Today while in the supermarket I decided o buy some items on the clearance item shelf as these cans of fishes seemed like a god good. Listed at under $3 these items usually go for $5+. When I went to the checkout the item wasn’t able to be processed for some reason. It appeared to be registered in the system but for whatever reason it couldn’t be processed. At first the employees had to do a manual check to see if the price was accurate for the product where if so they would have to honor it. At first the worker couldn’t find it and so I showed him where it was.
Afterwards they confirmed the listed price but the staff had no idea why it a wasn’t scanning. They then asked me to wait as a bunch of higher ups then tried to register the product in the system. That still didn’t work. I was actually waiting for about thirty minutes where one of the employee mentioned he might not be able to process the order at all. That was a little ludicrous of course considering they made me wait thirty minutes and all managers should usually have some kind of override feature.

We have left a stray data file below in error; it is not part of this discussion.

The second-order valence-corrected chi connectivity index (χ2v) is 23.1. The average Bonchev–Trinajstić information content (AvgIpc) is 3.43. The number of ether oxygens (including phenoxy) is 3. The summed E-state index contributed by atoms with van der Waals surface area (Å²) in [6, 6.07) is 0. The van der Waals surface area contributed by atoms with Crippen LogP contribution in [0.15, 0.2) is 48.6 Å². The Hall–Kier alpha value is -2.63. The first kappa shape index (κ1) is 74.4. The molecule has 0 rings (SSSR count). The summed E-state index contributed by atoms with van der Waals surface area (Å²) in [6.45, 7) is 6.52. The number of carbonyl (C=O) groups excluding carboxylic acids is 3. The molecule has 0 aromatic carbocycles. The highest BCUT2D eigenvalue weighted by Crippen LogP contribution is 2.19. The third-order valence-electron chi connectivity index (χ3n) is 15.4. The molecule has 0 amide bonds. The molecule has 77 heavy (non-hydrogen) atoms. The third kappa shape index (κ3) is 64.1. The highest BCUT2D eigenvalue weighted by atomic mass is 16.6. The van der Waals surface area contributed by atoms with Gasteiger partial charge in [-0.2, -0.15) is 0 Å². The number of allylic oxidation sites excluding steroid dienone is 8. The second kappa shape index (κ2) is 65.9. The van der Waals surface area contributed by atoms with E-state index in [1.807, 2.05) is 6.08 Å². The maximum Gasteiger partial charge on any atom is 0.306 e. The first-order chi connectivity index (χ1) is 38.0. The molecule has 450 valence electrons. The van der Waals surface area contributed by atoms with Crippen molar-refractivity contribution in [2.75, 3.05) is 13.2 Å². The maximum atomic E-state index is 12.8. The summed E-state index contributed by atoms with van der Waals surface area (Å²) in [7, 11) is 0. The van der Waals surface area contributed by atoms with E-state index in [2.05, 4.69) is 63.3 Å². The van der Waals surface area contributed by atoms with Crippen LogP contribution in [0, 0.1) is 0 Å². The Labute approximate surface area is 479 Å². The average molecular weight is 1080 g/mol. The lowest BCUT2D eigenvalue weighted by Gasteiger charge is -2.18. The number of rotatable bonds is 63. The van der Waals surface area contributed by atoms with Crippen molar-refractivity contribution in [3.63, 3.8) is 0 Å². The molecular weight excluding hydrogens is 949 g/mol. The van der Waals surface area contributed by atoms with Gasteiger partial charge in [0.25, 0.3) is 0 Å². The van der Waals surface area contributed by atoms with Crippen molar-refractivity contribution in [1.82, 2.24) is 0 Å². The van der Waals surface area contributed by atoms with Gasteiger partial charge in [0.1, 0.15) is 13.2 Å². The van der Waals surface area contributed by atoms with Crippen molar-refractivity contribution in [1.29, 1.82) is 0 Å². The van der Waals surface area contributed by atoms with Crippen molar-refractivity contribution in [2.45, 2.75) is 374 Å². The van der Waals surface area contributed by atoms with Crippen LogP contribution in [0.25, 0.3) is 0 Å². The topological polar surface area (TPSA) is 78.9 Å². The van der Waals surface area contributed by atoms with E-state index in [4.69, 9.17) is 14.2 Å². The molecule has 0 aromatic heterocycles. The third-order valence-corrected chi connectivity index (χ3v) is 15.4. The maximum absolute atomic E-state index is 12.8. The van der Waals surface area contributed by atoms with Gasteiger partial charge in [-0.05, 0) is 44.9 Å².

Fortunately, I am more understanding having worked in retail before and so I politely asked him to call the manger which he did. As the manager tried to figure it out elsewhere it seemed like a few minutes later they just randomly scanned it and it all of a sudden worked. The guess was that it just took time for the system to update. So after waiting over thirty minutes I paid for the purchase and left.
What crossed my mind was as a business should you compensate the customer in some way for your own mishap in these scenarios? I know when I worked at a store the customer would have most likely got a discount or gift card as an example for the trouble. I’m pretty sure if I made a real big deal out of it then they most likely would have given some kind of compensation. But should that be a default practice for a business?